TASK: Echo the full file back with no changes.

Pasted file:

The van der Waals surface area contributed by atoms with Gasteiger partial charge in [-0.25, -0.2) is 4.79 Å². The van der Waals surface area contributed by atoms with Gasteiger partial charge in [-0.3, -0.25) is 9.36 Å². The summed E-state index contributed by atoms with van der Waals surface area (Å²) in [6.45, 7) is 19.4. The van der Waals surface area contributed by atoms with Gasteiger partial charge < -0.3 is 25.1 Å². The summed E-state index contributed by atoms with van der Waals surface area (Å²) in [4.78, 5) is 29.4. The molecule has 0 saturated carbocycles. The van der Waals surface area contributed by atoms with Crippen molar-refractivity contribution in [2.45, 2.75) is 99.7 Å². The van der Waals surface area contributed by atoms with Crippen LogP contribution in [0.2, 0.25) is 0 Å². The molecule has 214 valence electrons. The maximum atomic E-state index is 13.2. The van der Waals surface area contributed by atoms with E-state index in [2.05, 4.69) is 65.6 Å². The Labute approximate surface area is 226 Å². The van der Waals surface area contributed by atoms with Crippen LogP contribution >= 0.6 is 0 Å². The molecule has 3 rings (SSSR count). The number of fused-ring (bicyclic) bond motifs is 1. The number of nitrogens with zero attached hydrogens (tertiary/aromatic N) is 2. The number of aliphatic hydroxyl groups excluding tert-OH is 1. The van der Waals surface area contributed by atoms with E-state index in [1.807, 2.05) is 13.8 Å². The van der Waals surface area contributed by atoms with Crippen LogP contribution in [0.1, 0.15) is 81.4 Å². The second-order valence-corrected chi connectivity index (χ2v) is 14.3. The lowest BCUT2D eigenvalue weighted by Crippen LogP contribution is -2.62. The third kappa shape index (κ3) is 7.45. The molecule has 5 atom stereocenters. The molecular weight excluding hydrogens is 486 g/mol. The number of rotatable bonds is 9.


The van der Waals surface area contributed by atoms with Gasteiger partial charge in [-0.25, -0.2) is 4.79 Å². The van der Waals surface area contributed by atoms with Gasteiger partial charge in [-0.3, -0.25) is 9.36 Å². The summed E-state index contributed by atoms with van der Waals surface area (Å²) in [6.45, 7) is 19.4. The van der Waals surface area contributed by atoms with Gasteiger partial charge < -0.3 is 25.1 Å². The summed E-state index contributed by atoms with van der Waals surface area (Å²) in [4.78, 5) is 29.4. The molecule has 0 saturated carbocycles. The van der Waals surface area contributed by atoms with Crippen molar-refractivity contribution in [2.45, 2.75) is 99.7 Å². The van der Waals surface area contributed by atoms with Crippen LogP contribution in [0.2, 0.25) is 0 Å². The molecule has 214 valence electrons. The maximum atomic E-state index is 13.2. The van der Waals surface area contributed by atoms with E-state index in [2.05, 4.69) is 65.6 Å². The Labute approximate surface area is 226 Å². The van der Waals surface area contributed by atoms with Crippen LogP contribution >= 0.6 is 0 Å². The molecule has 3 rings (SSSR count). The number of fused-ring (bicyclic) bond motifs is 1. The number of nitrogens with zero attached hydrogens (tertiary/aromatic N) is 2. The number of aliphatic hydroxyl groups excluding tert-OH is 1. The van der Waals surface area contributed by atoms with E-state index in [1.807, 2.05) is 13.8 Å². The van der Waals surface area contributed by atoms with Crippen LogP contribution in [0.1, 0.15) is 81.4 Å². The second-order valence-corrected chi connectivity index (χ2v) is 14.3. The lowest BCUT2D eigenvalue weighted by Crippen LogP contribution is -2.62. The third kappa shape index (κ3) is 7.45. The molecule has 5 atom stereocenters. The molecular weight excluding hydrogens is 486 g/mol. The number of rotatable bonds is 9.